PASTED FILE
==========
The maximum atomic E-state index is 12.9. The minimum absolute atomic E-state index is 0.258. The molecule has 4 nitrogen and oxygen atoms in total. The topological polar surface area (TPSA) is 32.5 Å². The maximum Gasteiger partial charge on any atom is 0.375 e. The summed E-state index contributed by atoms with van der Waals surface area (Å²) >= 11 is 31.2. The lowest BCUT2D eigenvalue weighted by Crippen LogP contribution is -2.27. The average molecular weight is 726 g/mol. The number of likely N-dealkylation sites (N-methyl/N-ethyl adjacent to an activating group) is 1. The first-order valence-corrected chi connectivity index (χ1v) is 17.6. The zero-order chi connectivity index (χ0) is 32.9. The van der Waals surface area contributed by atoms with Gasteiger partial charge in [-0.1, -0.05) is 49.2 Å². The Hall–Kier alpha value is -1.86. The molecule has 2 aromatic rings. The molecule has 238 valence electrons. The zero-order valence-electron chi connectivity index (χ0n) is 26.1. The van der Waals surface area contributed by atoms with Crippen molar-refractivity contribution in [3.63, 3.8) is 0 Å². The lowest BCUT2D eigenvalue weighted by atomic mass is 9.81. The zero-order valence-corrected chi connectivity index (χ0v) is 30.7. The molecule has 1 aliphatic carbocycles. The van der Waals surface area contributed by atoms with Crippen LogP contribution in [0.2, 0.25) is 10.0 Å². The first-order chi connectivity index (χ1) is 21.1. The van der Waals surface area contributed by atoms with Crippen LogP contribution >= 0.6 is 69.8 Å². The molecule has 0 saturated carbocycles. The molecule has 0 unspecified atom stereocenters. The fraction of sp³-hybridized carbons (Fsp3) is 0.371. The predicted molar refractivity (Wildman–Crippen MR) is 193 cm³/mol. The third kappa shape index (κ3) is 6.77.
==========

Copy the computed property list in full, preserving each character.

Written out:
The maximum atomic E-state index is 12.9. The minimum absolute atomic E-state index is 0.258. The molecule has 4 nitrogen and oxygen atoms in total. The topological polar surface area (TPSA) is 32.5 Å². The maximum Gasteiger partial charge on any atom is 0.375 e. The summed E-state index contributed by atoms with van der Waals surface area (Å²) >= 11 is 31.2. The lowest BCUT2D eigenvalue weighted by Crippen LogP contribution is -2.27. The average molecular weight is 726 g/mol. The number of likely N-dealkylation sites (N-methyl/N-ethyl adjacent to an activating group) is 1. The first-order valence-corrected chi connectivity index (χ1v) is 17.6. The zero-order chi connectivity index (χ0) is 32.9. The van der Waals surface area contributed by atoms with Gasteiger partial charge in [-0.1, -0.05) is 49.2 Å². The Hall–Kier alpha value is -1.86. The molecule has 2 aromatic rings. The molecule has 238 valence electrons. The zero-order valence-electron chi connectivity index (χ0n) is 26.1. The van der Waals surface area contributed by atoms with Crippen molar-refractivity contribution in [3.63, 3.8) is 0 Å². The lowest BCUT2D eigenvalue weighted by atomic mass is 9.81. The zero-order valence-corrected chi connectivity index (χ0v) is 30.7. The molecule has 1 aliphatic carbocycles. The van der Waals surface area contributed by atoms with Crippen LogP contribution in [0.2, 0.25) is 10.0 Å². The first-order chi connectivity index (χ1) is 21.1. The van der Waals surface area contributed by atoms with Crippen LogP contribution >= 0.6 is 69.8 Å². The molecule has 0 saturated carbocycles. The molecule has 0 unspecified atom stereocenters. The fraction of sp³-hybridized carbons (Fsp3) is 0.371. The predicted molar refractivity (Wildman–Crippen MR) is 193 cm³/mol. The third kappa shape index (κ3) is 6.77.